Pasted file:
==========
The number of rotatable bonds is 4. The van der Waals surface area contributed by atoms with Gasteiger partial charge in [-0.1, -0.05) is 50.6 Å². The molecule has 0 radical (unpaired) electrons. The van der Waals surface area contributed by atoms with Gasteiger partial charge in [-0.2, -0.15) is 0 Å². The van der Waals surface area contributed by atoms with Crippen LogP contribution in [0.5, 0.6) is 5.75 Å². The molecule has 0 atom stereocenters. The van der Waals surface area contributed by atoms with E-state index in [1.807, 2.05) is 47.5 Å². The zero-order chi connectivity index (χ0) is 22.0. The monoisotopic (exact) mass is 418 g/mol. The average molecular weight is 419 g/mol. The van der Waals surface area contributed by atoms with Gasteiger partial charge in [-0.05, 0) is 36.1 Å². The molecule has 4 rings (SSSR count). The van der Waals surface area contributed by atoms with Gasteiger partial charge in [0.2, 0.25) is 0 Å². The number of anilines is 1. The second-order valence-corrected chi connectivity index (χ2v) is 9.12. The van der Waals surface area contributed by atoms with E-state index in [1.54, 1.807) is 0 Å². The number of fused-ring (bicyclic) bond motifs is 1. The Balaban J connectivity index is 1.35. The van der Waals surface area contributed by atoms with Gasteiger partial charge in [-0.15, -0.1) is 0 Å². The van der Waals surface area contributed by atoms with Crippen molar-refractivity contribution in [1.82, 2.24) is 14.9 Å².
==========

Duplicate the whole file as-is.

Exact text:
The number of rotatable bonds is 4. The van der Waals surface area contributed by atoms with Gasteiger partial charge in [-0.1, -0.05) is 50.6 Å². The molecule has 0 radical (unpaired) electrons. The van der Waals surface area contributed by atoms with Gasteiger partial charge in [-0.2, -0.15) is 0 Å². The van der Waals surface area contributed by atoms with Crippen LogP contribution in [0.5, 0.6) is 5.75 Å². The molecule has 0 atom stereocenters. The van der Waals surface area contributed by atoms with E-state index in [1.807, 2.05) is 47.5 Å². The zero-order chi connectivity index (χ0) is 22.0. The monoisotopic (exact) mass is 418 g/mol. The average molecular weight is 419 g/mol. The van der Waals surface area contributed by atoms with Gasteiger partial charge in [-0.05, 0) is 36.1 Å². The molecule has 4 rings (SSSR count). The van der Waals surface area contributed by atoms with Gasteiger partial charge in [0.2, 0.25) is 0 Å². The number of anilines is 1. The second-order valence-corrected chi connectivity index (χ2v) is 9.12. The van der Waals surface area contributed by atoms with E-state index in [1.54, 1.807) is 0 Å². The number of fused-ring (bicyclic) bond motifs is 1. The Balaban J connectivity index is 1.35. The van der Waals surface area contributed by atoms with Gasteiger partial charge in [-0.15, -0.1) is 0 Å². The van der Waals surface area contributed by atoms with Crippen molar-refractivity contribution in [1.82, 2.24) is 14.9 Å².